Much of the current talk in Washington concerns President-elect Donald Trump’s plans for new spending. Even with the new Administration’s plans to stimulate the economy, deficit reduction will be a major consideration for the new Congress.
In anticipation of the coming Congressional debates about deficits, the Congressional Budget Office (CBO) has published its list of 115 options that would decrease federal spending or increase federal revenues between 2017 and 2026 and scored the anticipated savings for each option.
Not all deficit reduction plans offer equal levels of savings, and while targeting federal employees and retirees might be politically popular, when you look at the numbers, the savings are less than substantial.
While the list is quite varied, here are the CBO’s proposals that promise some of the largest net deficit reductions, mostly by increasing taxes (in billions):
- Impose a 5 Percent Value-Added Tax $1,770 to $2,670
- Limit the Value of Itemized Deductions $119 to $2,232
- Increase the Maximum Taxable Earnings for the Social Security Payroll Tax $633 to $1,008
- Impose a Tax on Emissions of Greenhouse Gases $977
- Increase the Payroll Tax Rate for Medicare Hospital Insurance by 1 Percentage Point $823
- Increase Individual Income Tax Rates $93 to $734
If politicians want to accomplish deficit reductions without imposing tax increases, the largest spending deductions include (in billions):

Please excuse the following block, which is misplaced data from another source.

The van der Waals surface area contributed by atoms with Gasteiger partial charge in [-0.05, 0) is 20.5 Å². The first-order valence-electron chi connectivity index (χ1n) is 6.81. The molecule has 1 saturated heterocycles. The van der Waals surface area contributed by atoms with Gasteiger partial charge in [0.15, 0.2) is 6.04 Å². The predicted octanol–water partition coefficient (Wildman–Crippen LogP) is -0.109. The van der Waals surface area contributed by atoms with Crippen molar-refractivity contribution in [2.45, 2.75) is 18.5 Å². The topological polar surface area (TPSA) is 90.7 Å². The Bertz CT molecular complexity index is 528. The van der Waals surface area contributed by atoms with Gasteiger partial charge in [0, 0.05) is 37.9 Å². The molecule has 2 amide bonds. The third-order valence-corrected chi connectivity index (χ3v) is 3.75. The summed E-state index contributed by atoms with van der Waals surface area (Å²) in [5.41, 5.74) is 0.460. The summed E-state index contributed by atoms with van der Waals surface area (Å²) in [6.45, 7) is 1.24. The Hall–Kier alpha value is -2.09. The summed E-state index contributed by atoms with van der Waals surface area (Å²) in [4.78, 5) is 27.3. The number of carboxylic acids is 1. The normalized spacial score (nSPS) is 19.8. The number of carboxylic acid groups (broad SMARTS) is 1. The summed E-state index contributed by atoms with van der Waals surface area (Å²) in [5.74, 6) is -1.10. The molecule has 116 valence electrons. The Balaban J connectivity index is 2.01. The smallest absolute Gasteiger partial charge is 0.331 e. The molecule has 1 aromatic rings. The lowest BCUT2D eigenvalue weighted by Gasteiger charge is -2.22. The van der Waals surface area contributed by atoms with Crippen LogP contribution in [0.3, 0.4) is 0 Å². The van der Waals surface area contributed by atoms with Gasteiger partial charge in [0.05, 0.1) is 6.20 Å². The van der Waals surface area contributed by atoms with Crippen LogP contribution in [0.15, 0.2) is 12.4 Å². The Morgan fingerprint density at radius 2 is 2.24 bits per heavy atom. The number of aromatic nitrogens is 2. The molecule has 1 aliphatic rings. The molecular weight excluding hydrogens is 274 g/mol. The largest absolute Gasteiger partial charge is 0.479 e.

- Repeal All Insurance Coverage Provisions of the Affordable Care Act $1,236
- Impose Caps on Federal Spending for Medicaid $370 to $680
- Convert Multiple Assistance Programs for Lower-Income People Into Smaller Block Grants to States $367
- Reduce the Size of the Military to Satisfy Caps Under the Budget Control Act $251
In contrast, the CBO proposals that target federal civilian workers are quite modest in their potential to reduce the deficit (in billions):
- Use an Alternative Measure of Inflation to Index Social Security and Other Mandatory Programs $182
- Reduce the Annual Across-the-Board Adjustment for Federal Civilian Employees’ Pay $55
- Reduce the Size of the Federal Workforce Through Attrition $50
- Increase Federal Civilian Employees’ Contributions to the Federal Employees Retirement System $48
- Adopt a Voucher Plan and Slow the Growth of Federal Contributions for the Federal Employees Health Benefits Program $31
- Reduce Pensions in the Federal Employees Retirement System $7
Three health-related options listed by CBO would affect the general population as well as federal employees and retirees (in billions):
- Increase the Payroll Tax Rate for Medicare Hospital Insurance (Medicare Part A) by 1 Percentage Point $823
- Increase Premiums for Parts B and D of Medicare $22 to $331
- Raise the Age of Eligibility for Medicare to 67 $18
Of course, it will be up to the incoming Administration and Congress to choose which proposals to pursue, if any, of the 115 on this list.
Those items that offer the most savings might also engender the most opposition, and it will be a matter of political will for Congress and the new Administration to choose which deficit-reducing options to pursue.